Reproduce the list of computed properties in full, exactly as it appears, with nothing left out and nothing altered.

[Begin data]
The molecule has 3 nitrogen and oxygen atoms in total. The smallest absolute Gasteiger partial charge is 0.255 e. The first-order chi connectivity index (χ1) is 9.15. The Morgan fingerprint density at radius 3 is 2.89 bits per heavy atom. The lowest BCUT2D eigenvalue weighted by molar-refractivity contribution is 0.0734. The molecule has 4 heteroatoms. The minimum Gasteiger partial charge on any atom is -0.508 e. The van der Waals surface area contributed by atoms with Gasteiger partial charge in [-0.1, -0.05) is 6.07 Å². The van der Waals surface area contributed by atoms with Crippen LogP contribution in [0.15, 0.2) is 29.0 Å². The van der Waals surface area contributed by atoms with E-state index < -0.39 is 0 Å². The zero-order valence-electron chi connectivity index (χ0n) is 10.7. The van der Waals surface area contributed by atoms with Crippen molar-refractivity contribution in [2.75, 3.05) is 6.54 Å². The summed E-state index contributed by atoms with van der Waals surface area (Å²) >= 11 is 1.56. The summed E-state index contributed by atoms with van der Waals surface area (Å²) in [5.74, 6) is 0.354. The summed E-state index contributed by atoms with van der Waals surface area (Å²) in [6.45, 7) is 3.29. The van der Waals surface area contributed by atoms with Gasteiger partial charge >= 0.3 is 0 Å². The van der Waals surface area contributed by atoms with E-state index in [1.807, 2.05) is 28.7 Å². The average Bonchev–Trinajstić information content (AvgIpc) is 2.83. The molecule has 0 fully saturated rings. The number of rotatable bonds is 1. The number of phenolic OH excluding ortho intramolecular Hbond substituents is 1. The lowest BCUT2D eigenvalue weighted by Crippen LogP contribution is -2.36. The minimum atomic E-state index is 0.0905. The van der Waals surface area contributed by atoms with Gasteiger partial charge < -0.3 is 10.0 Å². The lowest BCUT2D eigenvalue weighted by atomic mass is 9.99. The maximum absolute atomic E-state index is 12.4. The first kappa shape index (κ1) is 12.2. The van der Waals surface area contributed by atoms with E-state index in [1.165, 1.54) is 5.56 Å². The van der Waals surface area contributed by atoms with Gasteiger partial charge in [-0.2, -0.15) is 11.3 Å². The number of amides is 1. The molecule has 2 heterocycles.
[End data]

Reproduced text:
The molecule has 3 nitrogen and oxygen atoms in total. The smallest absolute Gasteiger partial charge is 0.255 e. The first-order chi connectivity index (χ1) is 9.15. The Morgan fingerprint density at radius 3 is 2.89 bits per heavy atom. The lowest BCUT2D eigenvalue weighted by molar-refractivity contribution is 0.0734. The molecule has 4 heteroatoms. The minimum Gasteiger partial charge on any atom is -0.508 e. The van der Waals surface area contributed by atoms with Gasteiger partial charge in [-0.1, -0.05) is 6.07 Å². The van der Waals surface area contributed by atoms with Crippen LogP contribution in [0.15, 0.2) is 29.0 Å². The van der Waals surface area contributed by atoms with E-state index < -0.39 is 0 Å². The zero-order valence-electron chi connectivity index (χ0n) is 10.7. The van der Waals surface area contributed by atoms with Crippen molar-refractivity contribution in [2.75, 3.05) is 6.54 Å². The summed E-state index contributed by atoms with van der Waals surface area (Å²) >= 11 is 1.56. The summed E-state index contributed by atoms with van der Waals surface area (Å²) in [5.74, 6) is 0.354. The summed E-state index contributed by atoms with van der Waals surface area (Å²) in [6.45, 7) is 3.29. The van der Waals surface area contributed by atoms with Gasteiger partial charge >= 0.3 is 0 Å². The van der Waals surface area contributed by atoms with E-state index in [1.807, 2.05) is 28.7 Å². The average Bonchev–Trinajstić information content (AvgIpc) is 2.83. The molecule has 0 fully saturated rings. The number of rotatable bonds is 1. The number of phenolic OH excluding ortho intramolecular Hbond substituents is 1. The lowest BCUT2D eigenvalue weighted by Crippen LogP contribution is -2.36. The minimum atomic E-state index is 0.0905. The van der Waals surface area contributed by atoms with Gasteiger partial charge < -0.3 is 10.0 Å². The lowest BCUT2D eigenvalue weighted by atomic mass is 9.99. The maximum absolute atomic E-state index is 12.4. The first kappa shape index (κ1) is 12.2. The van der Waals surface area contributed by atoms with E-state index in [1.165, 1.54) is 5.56 Å². The van der Waals surface area contributed by atoms with Gasteiger partial charge in [-0.2, -0.15) is 11.3 Å². The number of amides is 1. The molecule has 2 heterocycles.